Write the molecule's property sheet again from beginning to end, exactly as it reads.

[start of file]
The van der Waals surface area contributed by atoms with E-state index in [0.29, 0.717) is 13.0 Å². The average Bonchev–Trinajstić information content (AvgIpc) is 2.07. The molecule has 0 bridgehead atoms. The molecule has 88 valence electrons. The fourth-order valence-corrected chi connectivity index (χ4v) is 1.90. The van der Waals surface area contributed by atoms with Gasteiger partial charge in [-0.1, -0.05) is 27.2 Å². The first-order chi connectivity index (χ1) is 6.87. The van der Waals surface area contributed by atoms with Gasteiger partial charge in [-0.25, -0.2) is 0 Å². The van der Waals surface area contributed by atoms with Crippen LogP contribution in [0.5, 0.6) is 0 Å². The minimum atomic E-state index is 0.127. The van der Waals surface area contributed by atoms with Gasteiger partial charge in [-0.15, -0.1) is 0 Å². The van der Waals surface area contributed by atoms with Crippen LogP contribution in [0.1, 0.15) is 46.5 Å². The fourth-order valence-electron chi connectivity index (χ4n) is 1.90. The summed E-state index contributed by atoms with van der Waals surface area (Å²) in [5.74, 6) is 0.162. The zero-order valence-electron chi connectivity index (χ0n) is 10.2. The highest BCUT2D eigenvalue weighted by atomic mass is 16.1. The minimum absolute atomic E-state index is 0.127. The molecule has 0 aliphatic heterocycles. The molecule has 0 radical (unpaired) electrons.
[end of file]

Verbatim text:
The van der Waals surface area contributed by atoms with E-state index in [0.29, 0.717) is 13.0 Å². The average Bonchev–Trinajstić information content (AvgIpc) is 2.07. The molecule has 0 bridgehead atoms. The molecule has 88 valence electrons. The fourth-order valence-corrected chi connectivity index (χ4v) is 1.90. The van der Waals surface area contributed by atoms with Gasteiger partial charge in [-0.1, -0.05) is 27.2 Å². The first-order chi connectivity index (χ1) is 6.87. The van der Waals surface area contributed by atoms with Gasteiger partial charge in [-0.25, -0.2) is 0 Å². The van der Waals surface area contributed by atoms with Crippen LogP contribution in [0.5, 0.6) is 0 Å². The minimum atomic E-state index is 0.127. The van der Waals surface area contributed by atoms with Gasteiger partial charge in [-0.15, -0.1) is 0 Å². The van der Waals surface area contributed by atoms with Crippen LogP contribution in [0.1, 0.15) is 46.5 Å². The fourth-order valence-electron chi connectivity index (χ4n) is 1.90. The summed E-state index contributed by atoms with van der Waals surface area (Å²) in [5.74, 6) is 0.162. The zero-order valence-electron chi connectivity index (χ0n) is 10.2. The highest BCUT2D eigenvalue weighted by atomic mass is 16.1. The minimum absolute atomic E-state index is 0.127. The molecule has 0 aliphatic heterocycles. The molecule has 0 radical (unpaired) electrons.